I stayed at a hotel on one of the islands, but the next day I took a speedboat and did some island-hopping, including to a number of rocks that’ve remained untouched by construction and are still as wild and untamed as they probably were a thousand years ago.
Would you say that travelers tend to be pretty voracious readers? If so, why do you think this might be?
Travelers, like readers, are united by our sense of curiosity, as well as a willingness to have our most closely held notions—of a people, of a place, of human behavior—be dispelled, sometimes crushingly.
There’s also something about the act of travel itself, its sense of suspension, that pairs beautifully with the sense of suspension that reading, especially reading fiction, encourages. One of the most exhilarating states of being is to find yourself in a strange place, surrounded by strange scenery, reading about places both familiar and not. Whenever I travel, I like to take a book that’s set in a location far different than the one I’ll be in, so that the foreignness of one experience plays against the foreignness of the other: it makes every sensation seem sharper and more vivid. I’ll always associate the Nigeria of Half of a Yellow Sun or the Mumbai of Maximum City with Tokyo, for example, which is where I read them.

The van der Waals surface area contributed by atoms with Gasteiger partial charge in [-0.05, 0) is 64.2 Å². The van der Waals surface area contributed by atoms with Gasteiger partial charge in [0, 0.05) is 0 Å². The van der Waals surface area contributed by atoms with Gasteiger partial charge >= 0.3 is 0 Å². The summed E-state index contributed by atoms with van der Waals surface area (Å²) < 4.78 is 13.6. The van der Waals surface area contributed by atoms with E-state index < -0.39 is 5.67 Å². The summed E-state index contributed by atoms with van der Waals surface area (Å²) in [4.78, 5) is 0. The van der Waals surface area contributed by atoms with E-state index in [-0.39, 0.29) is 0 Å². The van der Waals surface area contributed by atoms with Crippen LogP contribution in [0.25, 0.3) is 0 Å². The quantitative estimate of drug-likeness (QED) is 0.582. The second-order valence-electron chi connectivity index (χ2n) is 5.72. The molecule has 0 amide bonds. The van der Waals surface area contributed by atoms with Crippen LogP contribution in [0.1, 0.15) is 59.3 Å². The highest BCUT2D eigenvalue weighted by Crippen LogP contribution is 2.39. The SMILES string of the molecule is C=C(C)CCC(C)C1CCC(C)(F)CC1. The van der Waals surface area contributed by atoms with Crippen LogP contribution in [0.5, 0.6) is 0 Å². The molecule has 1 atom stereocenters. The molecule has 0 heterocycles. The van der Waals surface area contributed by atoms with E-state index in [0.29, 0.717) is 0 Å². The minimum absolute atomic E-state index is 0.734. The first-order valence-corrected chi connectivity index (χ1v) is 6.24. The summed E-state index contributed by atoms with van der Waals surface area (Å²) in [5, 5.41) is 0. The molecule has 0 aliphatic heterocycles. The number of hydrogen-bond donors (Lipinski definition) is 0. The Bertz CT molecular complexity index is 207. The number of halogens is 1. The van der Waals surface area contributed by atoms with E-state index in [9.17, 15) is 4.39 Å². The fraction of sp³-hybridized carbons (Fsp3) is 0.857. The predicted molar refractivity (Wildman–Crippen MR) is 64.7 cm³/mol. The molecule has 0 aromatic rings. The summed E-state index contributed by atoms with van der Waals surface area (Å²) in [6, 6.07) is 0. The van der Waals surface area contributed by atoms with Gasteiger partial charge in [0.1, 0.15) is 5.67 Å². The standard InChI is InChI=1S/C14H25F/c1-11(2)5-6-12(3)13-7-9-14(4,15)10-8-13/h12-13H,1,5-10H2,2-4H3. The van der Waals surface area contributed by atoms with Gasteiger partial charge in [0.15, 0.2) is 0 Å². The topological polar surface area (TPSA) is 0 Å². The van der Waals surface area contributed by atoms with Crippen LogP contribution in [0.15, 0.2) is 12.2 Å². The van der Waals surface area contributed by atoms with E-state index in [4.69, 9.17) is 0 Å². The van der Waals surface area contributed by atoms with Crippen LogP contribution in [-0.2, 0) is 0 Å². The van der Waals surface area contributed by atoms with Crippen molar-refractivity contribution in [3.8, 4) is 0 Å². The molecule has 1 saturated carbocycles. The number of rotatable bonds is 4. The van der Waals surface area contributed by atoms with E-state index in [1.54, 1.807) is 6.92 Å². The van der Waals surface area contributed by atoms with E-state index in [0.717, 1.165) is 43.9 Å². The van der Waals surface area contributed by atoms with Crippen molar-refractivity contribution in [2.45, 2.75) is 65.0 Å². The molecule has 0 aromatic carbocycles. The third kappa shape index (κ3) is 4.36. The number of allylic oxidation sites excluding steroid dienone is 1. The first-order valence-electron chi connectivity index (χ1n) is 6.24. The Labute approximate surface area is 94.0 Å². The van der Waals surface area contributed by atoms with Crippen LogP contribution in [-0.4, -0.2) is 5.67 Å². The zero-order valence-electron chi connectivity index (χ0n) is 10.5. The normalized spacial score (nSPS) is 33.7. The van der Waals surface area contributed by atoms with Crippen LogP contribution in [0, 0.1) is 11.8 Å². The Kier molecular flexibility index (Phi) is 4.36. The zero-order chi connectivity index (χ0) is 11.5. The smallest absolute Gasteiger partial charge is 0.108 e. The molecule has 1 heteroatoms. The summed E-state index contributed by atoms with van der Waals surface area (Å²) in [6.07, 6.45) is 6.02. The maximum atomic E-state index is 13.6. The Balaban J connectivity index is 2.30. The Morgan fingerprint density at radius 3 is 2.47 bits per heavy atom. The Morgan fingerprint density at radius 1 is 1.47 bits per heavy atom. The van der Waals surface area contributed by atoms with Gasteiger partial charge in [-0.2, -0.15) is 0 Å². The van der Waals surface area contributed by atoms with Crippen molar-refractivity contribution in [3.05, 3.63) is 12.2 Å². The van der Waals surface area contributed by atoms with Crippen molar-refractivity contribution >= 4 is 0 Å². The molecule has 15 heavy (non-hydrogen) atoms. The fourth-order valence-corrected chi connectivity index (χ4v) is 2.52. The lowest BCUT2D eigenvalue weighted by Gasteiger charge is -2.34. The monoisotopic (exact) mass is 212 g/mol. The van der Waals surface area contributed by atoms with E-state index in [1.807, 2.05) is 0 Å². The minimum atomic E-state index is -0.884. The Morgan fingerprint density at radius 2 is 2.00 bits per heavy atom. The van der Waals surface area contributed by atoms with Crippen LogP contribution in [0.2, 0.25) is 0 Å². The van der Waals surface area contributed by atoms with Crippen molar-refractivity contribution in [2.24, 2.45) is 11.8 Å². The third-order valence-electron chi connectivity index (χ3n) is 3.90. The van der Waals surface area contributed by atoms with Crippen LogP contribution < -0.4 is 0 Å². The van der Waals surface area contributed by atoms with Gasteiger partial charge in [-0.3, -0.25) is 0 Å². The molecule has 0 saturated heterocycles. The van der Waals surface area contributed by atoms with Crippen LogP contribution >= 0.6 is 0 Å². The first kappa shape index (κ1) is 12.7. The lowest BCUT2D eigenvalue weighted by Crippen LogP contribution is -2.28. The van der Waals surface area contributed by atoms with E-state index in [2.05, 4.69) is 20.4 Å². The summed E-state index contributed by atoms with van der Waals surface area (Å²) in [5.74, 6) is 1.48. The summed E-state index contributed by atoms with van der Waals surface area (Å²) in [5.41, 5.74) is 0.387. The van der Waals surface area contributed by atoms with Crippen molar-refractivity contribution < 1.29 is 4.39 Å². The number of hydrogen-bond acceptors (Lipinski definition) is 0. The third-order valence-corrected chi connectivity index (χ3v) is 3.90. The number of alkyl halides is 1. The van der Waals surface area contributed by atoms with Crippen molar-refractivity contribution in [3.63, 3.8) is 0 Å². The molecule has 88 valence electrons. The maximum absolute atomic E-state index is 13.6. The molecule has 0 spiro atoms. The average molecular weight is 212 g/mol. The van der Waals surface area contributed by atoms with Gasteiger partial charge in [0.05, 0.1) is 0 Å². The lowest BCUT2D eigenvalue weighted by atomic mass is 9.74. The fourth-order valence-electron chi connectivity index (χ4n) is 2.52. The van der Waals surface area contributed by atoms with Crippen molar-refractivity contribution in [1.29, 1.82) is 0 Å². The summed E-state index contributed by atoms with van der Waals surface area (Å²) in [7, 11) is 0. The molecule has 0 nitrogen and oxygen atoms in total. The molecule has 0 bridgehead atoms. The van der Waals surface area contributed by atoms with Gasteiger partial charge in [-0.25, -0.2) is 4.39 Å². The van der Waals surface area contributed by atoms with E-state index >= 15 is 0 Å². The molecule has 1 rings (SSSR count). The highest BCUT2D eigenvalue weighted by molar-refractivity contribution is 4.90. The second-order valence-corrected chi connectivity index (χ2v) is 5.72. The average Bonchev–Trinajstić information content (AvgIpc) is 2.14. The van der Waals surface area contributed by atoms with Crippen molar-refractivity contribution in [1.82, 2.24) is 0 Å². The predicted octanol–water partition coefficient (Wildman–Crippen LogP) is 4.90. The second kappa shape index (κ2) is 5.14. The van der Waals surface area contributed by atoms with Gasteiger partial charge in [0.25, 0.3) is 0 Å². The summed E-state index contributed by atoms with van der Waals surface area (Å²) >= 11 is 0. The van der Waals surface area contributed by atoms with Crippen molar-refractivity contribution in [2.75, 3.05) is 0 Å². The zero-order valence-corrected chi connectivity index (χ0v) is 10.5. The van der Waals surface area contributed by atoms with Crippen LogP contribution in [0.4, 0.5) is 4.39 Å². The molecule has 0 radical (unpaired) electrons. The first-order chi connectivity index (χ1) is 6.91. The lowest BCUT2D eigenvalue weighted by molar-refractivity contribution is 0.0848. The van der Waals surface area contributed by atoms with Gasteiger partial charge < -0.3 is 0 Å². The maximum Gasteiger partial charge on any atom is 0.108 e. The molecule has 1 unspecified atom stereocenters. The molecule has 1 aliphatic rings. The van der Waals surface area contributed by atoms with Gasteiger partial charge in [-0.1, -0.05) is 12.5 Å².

When you travel, do you go paper or digital when it comes to your reading material?
Only paper. Last year, I took a 51-day trip through Asia for work and brought along 27 books: galleys, mostly, so I could discard them as I went (I like the idea of someone coming across a book I’ve left behind in a hotel room night table drawer and being drawn to it as they lie awake with jetlag). I always figure a book per every two days, plus a book for every 15-hour-plus long-haul flight.
What are you working on next?
Last month I finished a novel about male friendship that spans 30 years. Unlike The People in the Trees, which took almost 16 years [to write], this one took 18 months; but it was a book I’d had plotted in my head—down to the last lines—for years. And that period between selling your first book and its actual publication is, I learned, a wonderful, singular year and a half or so in which to write: you have all the validation you need, and none of the disappointments.
ALSO IN BOOKPAGE: Read our review of The People in the Trees.